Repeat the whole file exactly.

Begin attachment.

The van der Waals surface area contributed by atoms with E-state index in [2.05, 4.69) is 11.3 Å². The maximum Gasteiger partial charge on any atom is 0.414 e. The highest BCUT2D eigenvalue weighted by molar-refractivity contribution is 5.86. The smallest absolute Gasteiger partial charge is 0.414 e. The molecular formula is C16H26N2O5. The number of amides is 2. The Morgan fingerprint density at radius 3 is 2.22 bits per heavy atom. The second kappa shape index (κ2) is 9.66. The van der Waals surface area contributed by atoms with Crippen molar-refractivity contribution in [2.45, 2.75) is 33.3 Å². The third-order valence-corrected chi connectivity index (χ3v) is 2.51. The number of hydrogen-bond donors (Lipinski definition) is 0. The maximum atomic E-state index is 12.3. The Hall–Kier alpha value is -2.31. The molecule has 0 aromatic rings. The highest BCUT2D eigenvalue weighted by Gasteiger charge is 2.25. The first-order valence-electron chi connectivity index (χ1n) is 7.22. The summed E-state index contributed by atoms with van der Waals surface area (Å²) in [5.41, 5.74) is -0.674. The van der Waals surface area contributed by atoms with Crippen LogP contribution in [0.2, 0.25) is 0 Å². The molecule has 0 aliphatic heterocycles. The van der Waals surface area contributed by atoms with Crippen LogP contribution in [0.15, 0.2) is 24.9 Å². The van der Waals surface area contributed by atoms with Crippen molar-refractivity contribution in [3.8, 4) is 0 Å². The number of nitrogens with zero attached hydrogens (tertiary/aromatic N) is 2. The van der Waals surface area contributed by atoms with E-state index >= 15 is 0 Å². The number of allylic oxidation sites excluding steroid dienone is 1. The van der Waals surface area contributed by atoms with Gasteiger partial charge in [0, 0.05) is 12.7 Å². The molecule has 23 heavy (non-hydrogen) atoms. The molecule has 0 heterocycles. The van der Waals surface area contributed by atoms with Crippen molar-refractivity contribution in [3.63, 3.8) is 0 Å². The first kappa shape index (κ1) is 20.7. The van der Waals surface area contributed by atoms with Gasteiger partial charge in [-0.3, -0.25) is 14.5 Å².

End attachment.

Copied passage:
The van der Waals surface area contributed by atoms with E-state index in [2.05, 4.69) is 11.3 Å². The maximum Gasteiger partial charge on any atom is 0.414 e. The highest BCUT2D eigenvalue weighted by molar-refractivity contribution is 5.86. The smallest absolute Gasteiger partial charge is 0.414 e. The molecular formula is C16H26N2O5. The number of amides is 2. The Morgan fingerprint density at radius 3 is 2.22 bits per heavy atom. The second kappa shape index (κ2) is 9.66. The van der Waals surface area contributed by atoms with Crippen molar-refractivity contribution in [2.45, 2.75) is 33.3 Å². The third-order valence-corrected chi connectivity index (χ3v) is 2.51. The number of hydrogen-bond donors (Lipinski definition) is 0. The maximum atomic E-state index is 12.3. The Hall–Kier alpha value is -2.31. The molecule has 0 aromatic rings. The highest BCUT2D eigenvalue weighted by Gasteiger charge is 2.25. The first-order valence-electron chi connectivity index (χ1n) is 7.22. The summed E-state index contributed by atoms with van der Waals surface area (Å²) in [5.41, 5.74) is -0.674. The van der Waals surface area contributed by atoms with Crippen LogP contribution in [0.2, 0.25) is 0 Å². The molecule has 0 aliphatic heterocycles. The van der Waals surface area contributed by atoms with Crippen LogP contribution in [0.15, 0.2) is 24.9 Å². The van der Waals surface area contributed by atoms with Crippen molar-refractivity contribution in [3.8, 4) is 0 Å². The number of nitrogens with zero attached hydrogens (tertiary/aromatic N) is 2. The van der Waals surface area contributed by atoms with E-state index >= 15 is 0 Å². The number of allylic oxidation sites excluding steroid dienone is 1. The van der Waals surface area contributed by atoms with Gasteiger partial charge in [0, 0.05) is 12.7 Å². The molecule has 23 heavy (non-hydrogen) atoms. The molecule has 0 heterocycles. The van der Waals surface area contributed by atoms with Crippen molar-refractivity contribution in [3.63, 3.8) is 0 Å². The first kappa shape index (κ1) is 20.7. The van der Waals surface area contributed by atoms with Gasteiger partial charge in [-0.3, -0.25) is 14.5 Å².